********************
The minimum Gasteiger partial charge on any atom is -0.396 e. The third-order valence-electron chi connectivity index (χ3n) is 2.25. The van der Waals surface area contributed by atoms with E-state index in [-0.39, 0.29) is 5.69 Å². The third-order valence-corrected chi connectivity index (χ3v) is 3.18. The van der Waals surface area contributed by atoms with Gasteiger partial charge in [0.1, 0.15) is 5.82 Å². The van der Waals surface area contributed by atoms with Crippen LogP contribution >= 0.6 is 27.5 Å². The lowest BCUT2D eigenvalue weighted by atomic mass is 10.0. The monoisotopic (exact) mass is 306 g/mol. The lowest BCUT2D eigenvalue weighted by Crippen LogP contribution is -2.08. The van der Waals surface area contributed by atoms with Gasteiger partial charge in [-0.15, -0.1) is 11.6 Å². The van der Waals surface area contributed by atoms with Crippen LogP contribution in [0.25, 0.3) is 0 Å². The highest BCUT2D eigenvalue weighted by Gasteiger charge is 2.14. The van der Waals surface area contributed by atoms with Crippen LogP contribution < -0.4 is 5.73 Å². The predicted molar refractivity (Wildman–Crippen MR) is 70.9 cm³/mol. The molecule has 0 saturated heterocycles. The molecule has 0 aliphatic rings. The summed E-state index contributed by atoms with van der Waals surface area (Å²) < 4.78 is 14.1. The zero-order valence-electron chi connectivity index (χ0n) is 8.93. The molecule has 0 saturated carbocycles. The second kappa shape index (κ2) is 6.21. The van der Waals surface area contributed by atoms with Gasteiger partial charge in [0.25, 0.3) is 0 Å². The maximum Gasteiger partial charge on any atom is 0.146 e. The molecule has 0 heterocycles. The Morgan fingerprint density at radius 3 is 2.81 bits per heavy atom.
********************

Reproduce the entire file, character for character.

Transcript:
The minimum Gasteiger partial charge on any atom is -0.396 e. The third-order valence-electron chi connectivity index (χ3n) is 2.25. The van der Waals surface area contributed by atoms with E-state index in [-0.39, 0.29) is 5.69 Å². The third-order valence-corrected chi connectivity index (χ3v) is 3.18. The van der Waals surface area contributed by atoms with Gasteiger partial charge in [0.1, 0.15) is 5.82 Å². The van der Waals surface area contributed by atoms with Crippen LogP contribution >= 0.6 is 27.5 Å². The lowest BCUT2D eigenvalue weighted by atomic mass is 10.0. The monoisotopic (exact) mass is 306 g/mol. The lowest BCUT2D eigenvalue weighted by Crippen LogP contribution is -2.08. The van der Waals surface area contributed by atoms with Gasteiger partial charge in [-0.15, -0.1) is 11.6 Å². The van der Waals surface area contributed by atoms with Crippen LogP contribution in [0.25, 0.3) is 0 Å². The highest BCUT2D eigenvalue weighted by Gasteiger charge is 2.14. The van der Waals surface area contributed by atoms with Crippen LogP contribution < -0.4 is 5.73 Å². The predicted molar refractivity (Wildman–Crippen MR) is 70.9 cm³/mol. The molecule has 0 saturated heterocycles. The molecule has 0 aliphatic rings. The summed E-state index contributed by atoms with van der Waals surface area (Å²) < 4.78 is 14.1. The zero-order valence-electron chi connectivity index (χ0n) is 8.93. The molecule has 0 saturated carbocycles. The second kappa shape index (κ2) is 6.21. The van der Waals surface area contributed by atoms with Gasteiger partial charge in [0.25, 0.3) is 0 Å². The maximum Gasteiger partial charge on any atom is 0.146 e. The molecule has 0 heterocycles. The Morgan fingerprint density at radius 3 is 2.81 bits per heavy atom.